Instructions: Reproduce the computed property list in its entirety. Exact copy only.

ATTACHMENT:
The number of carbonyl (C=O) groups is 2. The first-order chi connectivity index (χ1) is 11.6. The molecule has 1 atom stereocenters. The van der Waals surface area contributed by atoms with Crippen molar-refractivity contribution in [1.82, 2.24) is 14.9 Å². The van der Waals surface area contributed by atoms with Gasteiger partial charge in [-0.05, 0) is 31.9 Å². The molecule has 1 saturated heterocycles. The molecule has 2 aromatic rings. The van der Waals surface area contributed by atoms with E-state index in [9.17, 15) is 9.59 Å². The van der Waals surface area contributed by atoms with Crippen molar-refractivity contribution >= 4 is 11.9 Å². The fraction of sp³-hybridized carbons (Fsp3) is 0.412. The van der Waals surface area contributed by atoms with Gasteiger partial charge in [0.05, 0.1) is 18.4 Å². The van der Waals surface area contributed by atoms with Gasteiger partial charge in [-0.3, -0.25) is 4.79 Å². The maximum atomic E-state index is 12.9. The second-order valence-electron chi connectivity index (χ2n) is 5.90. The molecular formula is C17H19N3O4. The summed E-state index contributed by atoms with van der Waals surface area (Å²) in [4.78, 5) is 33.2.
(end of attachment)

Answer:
The number of carbonyl (C=O) groups is 2. The first-order chi connectivity index (χ1) is 11.6. The molecule has 1 atom stereocenters. The van der Waals surface area contributed by atoms with Crippen molar-refractivity contribution in [1.82, 2.24) is 14.9 Å². The van der Waals surface area contributed by atoms with Gasteiger partial charge in [-0.05, 0) is 31.9 Å². The molecule has 1 saturated heterocycles. The molecule has 2 aromatic rings. The van der Waals surface area contributed by atoms with E-state index in [9.17, 15) is 9.59 Å². The van der Waals surface area contributed by atoms with Crippen molar-refractivity contribution >= 4 is 11.9 Å². The fraction of sp³-hybridized carbons (Fsp3) is 0.412. The van der Waals surface area contributed by atoms with Gasteiger partial charge in [0.05, 0.1) is 18.4 Å². The van der Waals surface area contributed by atoms with Gasteiger partial charge in [-0.3, -0.25) is 4.79 Å². The maximum atomic E-state index is 12.9. The second-order valence-electron chi connectivity index (χ2n) is 5.90. The molecular formula is C17H19N3O4. The summed E-state index contributed by atoms with van der Waals surface area (Å²) in [4.78, 5) is 33.2.